Yet it is relevant to life. The question of what makes you Singaporean is linked to the question of why you choose to live here and not elsewhere. In a world where people are exposed to so many different cultures and countries, why choose Singapore? Admittedly, most of us don’t think about this. We feel loyal firstly to our friends and family rather than to the abstract concept of the ‘nation’. We stay in Singapore out of familiarity and convenience rather than intense patriotism, and identify with the distinctly Singaporean experiences of Singlish and food without feeling especially loyal to Singapore. The assumption made by Mr Chan and the students present was that most Singaporeans don’t feel particularly attached to Singapore. No one expects passionate loyalty from every citizen, but surely something’s wrong when a basic level of interest and love is missing?
The students had diverse views on why Singaporeans lack this sense of love and belonging. One student put forth the idea that only after Singapore emerged from post-war poverty did economic needs become less pressing for the country as a whole, giving us the time and luxury to contemplate more abstract issues like national identity and patriotism. Another possibility is that Singapore’s culture of law and obedience discourages the independent, ground-up initiatives that could increase our sense of ownership in this country – for instance, ‘Sticker Lady’s’ humorous, creative endeavours make one proud to be called Singaporean, but the government’s official stance is to slam her activities as ‘unauthorized’. Another student asserted that Singaporeans feel alienated from the country because the government doesn’t ‘take ownership of us’. ‘Why?’ Mr Chan Chun Sing countered, ‘Does PAP prevent you from fulfilling your dreams?’
He had a point – many of the students present were government scholars, their hefty university fees paid for by the country. Nonetheless, criticizing the system is not mutually exclusive with occupying a position of privilege within it, and no doubt some criticize the PAP’s policies because they love and want to improve this country. How then does the government not take ownership of Singaporeans? Immigration and the constant rebuilding of Singapore’s landscape were two problem areas raised. Many feel that the way we’ve handled these issues has prevented Singaporeans from forming emotional ties to Singapore.
The topic of immigration attracted opinions from many students; Mr Chan paused after taking down everyone’s questions to announce, ‘Okay – I can take all this’ to a laughing and expectant audience. He characterized immigration as ‘logically sensible, but emotionally not’. He emphasized the economic necessity of immigrants but also admitted the need to find an ‘optimal level’ of immigration that both achieves economic competitiveness and reduces residents’ anxieties about foreigners. One of these many anxieties is the sense that immigrants threaten our place in this country, making us second-class citizens in our own countries because politicians and employers apparently favour foreigners. Whether or not this is true, this insecurity expresses a desire that the government’s first obligation be towards locals rather than foreigners, something that jars with Singapore’s aspirations to be economically competitive. The important question is, as an audience member asked, ‘What do we do about all this social tension?’ Could we restructure the economy to reduce our reliance on foreign labour? Can we reduce Singaporeans’ feelings of alienation by finding other ways to increase our sense of belonging?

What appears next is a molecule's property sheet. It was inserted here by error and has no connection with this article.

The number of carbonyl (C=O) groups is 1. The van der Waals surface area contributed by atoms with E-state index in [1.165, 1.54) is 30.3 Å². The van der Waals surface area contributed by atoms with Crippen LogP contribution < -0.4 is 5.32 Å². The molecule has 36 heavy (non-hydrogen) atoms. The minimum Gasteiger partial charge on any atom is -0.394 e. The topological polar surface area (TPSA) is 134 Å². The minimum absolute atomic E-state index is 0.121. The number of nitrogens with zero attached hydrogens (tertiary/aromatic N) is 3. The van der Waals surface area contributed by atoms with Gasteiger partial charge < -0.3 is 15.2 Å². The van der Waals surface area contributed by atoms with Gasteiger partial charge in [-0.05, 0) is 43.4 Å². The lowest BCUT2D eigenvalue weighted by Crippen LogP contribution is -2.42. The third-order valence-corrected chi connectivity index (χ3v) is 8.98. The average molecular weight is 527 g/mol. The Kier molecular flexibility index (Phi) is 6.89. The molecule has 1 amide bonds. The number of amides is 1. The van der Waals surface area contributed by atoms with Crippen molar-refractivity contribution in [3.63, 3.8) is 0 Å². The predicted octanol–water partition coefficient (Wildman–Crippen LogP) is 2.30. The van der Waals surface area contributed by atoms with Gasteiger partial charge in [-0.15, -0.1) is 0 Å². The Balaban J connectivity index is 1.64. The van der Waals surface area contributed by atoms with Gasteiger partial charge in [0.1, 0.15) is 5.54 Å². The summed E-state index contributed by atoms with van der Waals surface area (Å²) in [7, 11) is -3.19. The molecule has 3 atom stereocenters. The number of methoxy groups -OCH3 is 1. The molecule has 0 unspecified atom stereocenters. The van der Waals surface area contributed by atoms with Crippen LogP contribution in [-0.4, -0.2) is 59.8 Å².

One way to do this could be to slow down the pace of change here. Familiar roads and buildings, historical sites and open fields are constantly demolished to enable the building of bigger roads, new malls, new condominiums. As Mr Chan puts it, ‘The old generation must give up some memories for the new generation to progress’. Nonetheless, surely some memories of the older generation can also be memories of the younger one? NUS staff Chim Chee Kong enjoys exploring old school parts of Singapore like Potong Pasir and Tiong Bahru, seeing such historical places as key to his identity as a Singaporean. In the meanwhile, residents all over Singapore gripe about how this or that place from their childhood has been demolished to make way for new construction works. No one’s arguing that we should never ever demolish anything, merely that we reconstruct our country in ways that’re more sensitive to what residents want. Progress doesn’t always have to mean new malls, condominiums and roads. Shared memories across generations, having a sense of familiarity and home in our country – this is a kind of progress as well.
It’s important to caution against certain types of nationalism. We don’t want blind loyalty to our country’s leaders because loving our country also means knowing when to correct our politicians. We don’t want the xenophobic strain of nationalism that sees us verbally assaulting foreigners as seen on STOMP, the Straits Times’ interactive website. What we want is for Singaporeans to feel at home and valued here, and to be more concerned with the state of this country as a result – the recent StandUpFor.SG campaign is a good example of us being passionate and engaged and wanting to improve our home. There is no written law anywhere that says we must be concerned, engaged citizens. But surely it is one of those things that adds value to life, that makes us feel part of something much bigger than we are.
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